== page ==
RFID Technology Explained

A RFID or Radio Frequency Identification is something that transmits the identity of an object by means of radio waves. There are multiple different ways of identifying an object (human readable, bar codes, 2D codes, etc,) but the RFID premise is based around a microchip with an antenna that transmits data via a reader to a computer, which then translates the radio wave into usable information.

RFIDs have a huge benefit in terms of identifying an object over other types of identification forms such as barcodes due to the fact that they are able to transmit the information over specific ranges. This is much different than the standard barcode identification process, as it does not require direct line of site when identification occurs. The transmission range is based upon the frequency of the RFID tag but can range anywhere from one to twenty feet traditionally and can transmit even further if their own power source is supplied.

Beyond their transmitting capabilities, there are two different types of tags; one being active, the other being passive. The difference is based around the power source given to each in which active tags have their own power source which usually consists of a battery while passive tags receive their power from the computer which reads the information sent to them. There is obviously a cost difference in these two tags not to mention the distance in which they can transmit.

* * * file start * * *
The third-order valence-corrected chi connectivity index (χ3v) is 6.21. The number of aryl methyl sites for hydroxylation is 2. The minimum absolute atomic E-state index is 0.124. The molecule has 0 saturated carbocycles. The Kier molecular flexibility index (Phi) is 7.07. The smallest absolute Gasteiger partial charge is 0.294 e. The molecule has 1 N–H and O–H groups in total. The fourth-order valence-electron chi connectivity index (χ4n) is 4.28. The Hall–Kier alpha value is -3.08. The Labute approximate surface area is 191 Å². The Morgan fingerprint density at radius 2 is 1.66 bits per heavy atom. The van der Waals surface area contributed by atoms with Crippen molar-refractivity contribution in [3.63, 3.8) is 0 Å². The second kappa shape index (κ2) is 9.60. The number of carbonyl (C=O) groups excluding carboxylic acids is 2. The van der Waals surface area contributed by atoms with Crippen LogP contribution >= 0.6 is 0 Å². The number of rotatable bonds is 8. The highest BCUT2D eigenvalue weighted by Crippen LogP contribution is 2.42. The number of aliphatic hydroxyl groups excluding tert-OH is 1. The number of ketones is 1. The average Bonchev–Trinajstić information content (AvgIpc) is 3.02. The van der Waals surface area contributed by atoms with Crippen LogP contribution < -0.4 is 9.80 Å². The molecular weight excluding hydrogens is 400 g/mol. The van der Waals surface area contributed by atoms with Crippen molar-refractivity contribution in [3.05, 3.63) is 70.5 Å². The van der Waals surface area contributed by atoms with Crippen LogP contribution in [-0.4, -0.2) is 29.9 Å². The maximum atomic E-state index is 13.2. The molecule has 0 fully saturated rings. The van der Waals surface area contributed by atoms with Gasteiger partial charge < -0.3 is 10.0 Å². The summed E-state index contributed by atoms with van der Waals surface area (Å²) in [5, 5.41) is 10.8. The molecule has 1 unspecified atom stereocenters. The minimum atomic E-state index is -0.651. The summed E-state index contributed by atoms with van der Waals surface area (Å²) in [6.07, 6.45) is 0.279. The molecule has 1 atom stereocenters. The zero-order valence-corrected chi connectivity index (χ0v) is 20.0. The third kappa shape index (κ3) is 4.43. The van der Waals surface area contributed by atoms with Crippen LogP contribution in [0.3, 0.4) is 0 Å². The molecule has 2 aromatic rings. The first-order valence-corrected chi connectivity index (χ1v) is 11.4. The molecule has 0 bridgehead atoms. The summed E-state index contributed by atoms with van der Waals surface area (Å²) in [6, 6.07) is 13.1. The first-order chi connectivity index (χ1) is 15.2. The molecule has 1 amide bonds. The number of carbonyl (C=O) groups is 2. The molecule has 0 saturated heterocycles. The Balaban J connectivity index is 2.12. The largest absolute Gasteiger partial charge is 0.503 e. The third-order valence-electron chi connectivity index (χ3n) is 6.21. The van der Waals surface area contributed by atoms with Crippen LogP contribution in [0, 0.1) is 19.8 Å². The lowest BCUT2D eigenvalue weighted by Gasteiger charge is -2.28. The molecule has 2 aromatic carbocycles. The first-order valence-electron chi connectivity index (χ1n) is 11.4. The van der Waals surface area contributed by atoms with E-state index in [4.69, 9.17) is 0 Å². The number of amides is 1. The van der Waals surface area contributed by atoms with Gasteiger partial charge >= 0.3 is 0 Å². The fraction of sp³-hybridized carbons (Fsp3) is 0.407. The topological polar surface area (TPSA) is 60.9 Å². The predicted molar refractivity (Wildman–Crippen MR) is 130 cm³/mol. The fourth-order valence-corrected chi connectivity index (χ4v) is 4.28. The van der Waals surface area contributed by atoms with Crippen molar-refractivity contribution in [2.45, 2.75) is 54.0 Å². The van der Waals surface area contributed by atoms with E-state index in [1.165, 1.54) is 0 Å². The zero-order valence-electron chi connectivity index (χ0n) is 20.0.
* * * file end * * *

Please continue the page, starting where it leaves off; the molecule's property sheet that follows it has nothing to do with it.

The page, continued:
Finally, there is an RFID tag known as a printer encoder, which is used to print graphics or text within a smart label attached to a product. These are used to embed information into smart labels and although they are similar to most printer functions, the ability to easily transmit this information makes it a great advantage to the typical scenarios.

For more information about RFIDs and their capabilities along with other components available for product identification, visit our products page.



Posted in Labels.